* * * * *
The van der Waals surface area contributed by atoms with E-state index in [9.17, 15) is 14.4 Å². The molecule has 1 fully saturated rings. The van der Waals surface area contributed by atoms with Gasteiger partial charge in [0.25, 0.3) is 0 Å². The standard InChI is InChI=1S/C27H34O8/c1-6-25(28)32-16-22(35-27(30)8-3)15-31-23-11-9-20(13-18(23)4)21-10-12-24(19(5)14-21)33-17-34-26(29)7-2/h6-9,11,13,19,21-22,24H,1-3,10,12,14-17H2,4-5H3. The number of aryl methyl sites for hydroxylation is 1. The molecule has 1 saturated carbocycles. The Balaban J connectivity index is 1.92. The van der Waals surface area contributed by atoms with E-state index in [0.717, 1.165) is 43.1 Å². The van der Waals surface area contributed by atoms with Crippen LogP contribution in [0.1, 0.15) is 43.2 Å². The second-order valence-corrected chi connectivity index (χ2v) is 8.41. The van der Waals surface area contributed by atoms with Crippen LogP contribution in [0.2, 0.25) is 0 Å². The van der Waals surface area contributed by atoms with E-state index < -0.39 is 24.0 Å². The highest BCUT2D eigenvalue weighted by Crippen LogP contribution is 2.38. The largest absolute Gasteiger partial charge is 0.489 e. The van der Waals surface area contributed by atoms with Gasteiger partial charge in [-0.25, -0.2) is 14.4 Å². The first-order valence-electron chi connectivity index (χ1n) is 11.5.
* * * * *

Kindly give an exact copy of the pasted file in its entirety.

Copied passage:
The van der Waals surface area contributed by atoms with E-state index in [9.17, 15) is 14.4 Å². The molecule has 1 fully saturated rings. The van der Waals surface area contributed by atoms with Gasteiger partial charge in [0.25, 0.3) is 0 Å². The standard InChI is InChI=1S/C27H34O8/c1-6-25(28)32-16-22(35-27(30)8-3)15-31-23-11-9-20(13-18(23)4)21-10-12-24(19(5)14-21)33-17-34-26(29)7-2/h6-9,11,13,19,21-22,24H,1-3,10,12,14-17H2,4-5H3. The number of aryl methyl sites for hydroxylation is 1. The molecule has 1 saturated carbocycles. The Balaban J connectivity index is 1.92. The van der Waals surface area contributed by atoms with E-state index in [0.717, 1.165) is 43.1 Å². The van der Waals surface area contributed by atoms with Crippen LogP contribution in [0.1, 0.15) is 43.2 Å². The second-order valence-corrected chi connectivity index (χ2v) is 8.41. The van der Waals surface area contributed by atoms with Crippen LogP contribution in [0.2, 0.25) is 0 Å². The van der Waals surface area contributed by atoms with E-state index < -0.39 is 24.0 Å². The highest BCUT2D eigenvalue weighted by Crippen LogP contribution is 2.38. The largest absolute Gasteiger partial charge is 0.489 e. The van der Waals surface area contributed by atoms with Gasteiger partial charge in [-0.25, -0.2) is 14.4 Å². The first-order valence-electron chi connectivity index (χ1n) is 11.5.